When an ascetic withdraws from the world, to start with his attention is concentrated on the first commandment and on his own personal repentance, thus giving an impression of egoism.  Later, when repentance attains a certain degree of fullness and grace touches his soul, he begins to feel Christ-like love in his soul spilling out on all humanity.  Then, though living in the desert and not seeing the world with his bodily eyes, he sees it in spirit and then lives in depth the world’s sufferings, for he lives them with a Christian consciousness of the unique character and great eternal worth of every human being.

Wherever man may betake himself, whatever desert he may retire to, if he treads the path of real life in God he will live the tragedy of the world. (ibid. p.227)

So then, Archimandrite Sophrony indicates for us what universal repentance is.  As he says, it is: “Christ-like love in the soul spilling out on all humanity”, also, “living in depth the world sufferings”, in addition, “living the tragedy of the world”.  St. Silouan, again, in his contemplation on Adam’s lament gives us an example of this.  He writes:

Adam knew great grief when he was banished from paradise, but when he saw his son Abel slain by Cain his brother, Adam’s grief was even heavier.  His soul was heavy, and he lamented and thought: “Peoples and nations will descend from me and multiply, and suffering will be their lot, and they will live in enmity and seek to slay one another.”  And his sorrow stretched wide as the sea, and only the soul that has come to know the Lord and the magnitude of His love for us can understand. (ibid. p. 449)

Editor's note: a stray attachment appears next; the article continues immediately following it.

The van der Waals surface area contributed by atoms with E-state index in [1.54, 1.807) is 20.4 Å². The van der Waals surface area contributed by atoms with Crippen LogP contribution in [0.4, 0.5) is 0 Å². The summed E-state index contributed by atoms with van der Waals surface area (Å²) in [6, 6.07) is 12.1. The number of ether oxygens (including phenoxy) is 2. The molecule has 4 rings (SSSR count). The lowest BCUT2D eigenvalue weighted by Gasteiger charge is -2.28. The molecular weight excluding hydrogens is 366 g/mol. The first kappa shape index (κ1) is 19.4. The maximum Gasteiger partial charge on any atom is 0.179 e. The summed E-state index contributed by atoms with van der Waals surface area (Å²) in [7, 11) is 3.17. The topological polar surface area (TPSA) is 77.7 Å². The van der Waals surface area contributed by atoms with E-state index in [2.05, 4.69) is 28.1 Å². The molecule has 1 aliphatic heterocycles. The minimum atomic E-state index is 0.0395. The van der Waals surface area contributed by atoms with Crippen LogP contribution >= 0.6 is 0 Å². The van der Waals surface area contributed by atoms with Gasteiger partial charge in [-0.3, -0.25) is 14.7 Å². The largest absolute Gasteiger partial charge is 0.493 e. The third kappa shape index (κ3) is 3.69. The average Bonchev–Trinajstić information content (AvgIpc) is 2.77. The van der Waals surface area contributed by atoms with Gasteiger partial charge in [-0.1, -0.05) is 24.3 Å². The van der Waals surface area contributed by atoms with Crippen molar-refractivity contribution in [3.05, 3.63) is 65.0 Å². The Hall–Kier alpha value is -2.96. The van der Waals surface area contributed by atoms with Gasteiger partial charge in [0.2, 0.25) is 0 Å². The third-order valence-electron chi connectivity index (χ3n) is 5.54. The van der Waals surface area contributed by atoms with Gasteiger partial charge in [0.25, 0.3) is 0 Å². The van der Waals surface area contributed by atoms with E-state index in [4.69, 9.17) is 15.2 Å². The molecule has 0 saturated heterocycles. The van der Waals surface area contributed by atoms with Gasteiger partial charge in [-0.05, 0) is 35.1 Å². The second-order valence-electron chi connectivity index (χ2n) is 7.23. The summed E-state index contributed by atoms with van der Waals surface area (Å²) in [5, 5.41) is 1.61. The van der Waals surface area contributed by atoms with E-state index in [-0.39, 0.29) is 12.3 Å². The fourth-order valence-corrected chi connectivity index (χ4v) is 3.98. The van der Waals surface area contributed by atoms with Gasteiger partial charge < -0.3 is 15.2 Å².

In writing of the Saints, St. Silouan explains this action in a person as follows:

The Lord gave the Saints His grace, and they loved Him and clung to Him utterly, for the sweetness of the love of God does not allow love for the world and its beauty….

God is love and the Holy Spirit in the Saints is love….

The Saints live in another world, and there through the Holy Spirit they behold the glory of God and the beauty of the Lord’s countenance.  But in the same Holy Spirit they see our lives, too, and our deeds.  They know our sorrows and hear our ardent prayers….

The Lord bestowed the Holy Spirit on the Saints, and in the Holy Spirit they love us.  The souls of the Saints know the Lord and His goodness toward man, wherefore their spirits burn with love for the peoples.  While they were still on earth they could not without sorrow hear tell of sinful men, and in their prayers shed tears for them. (ibid. pp. 394-6)

So if we repent in a true Orthodox manner, then at a certain point, when the old man has been crucified to a sufficient degree, the grace of God will bud for in the heart.  A man will be taught directly from God love for all mankind.  Perceiving the fall of man, he will experience universal repentance which is mourning for the race of man who has strayed from God and is headed towards perdition.  This is “living in depth the world sufferings”, and, “living the tragedy of the world” as Archmandrite Sophrony writes.   So let us end with the words of St. Silouan which appear on many of his icons: “I pray thee, O Merciful Lord, for all the people of the earth, that they may come to know Thee by Thy Holy Spirit”.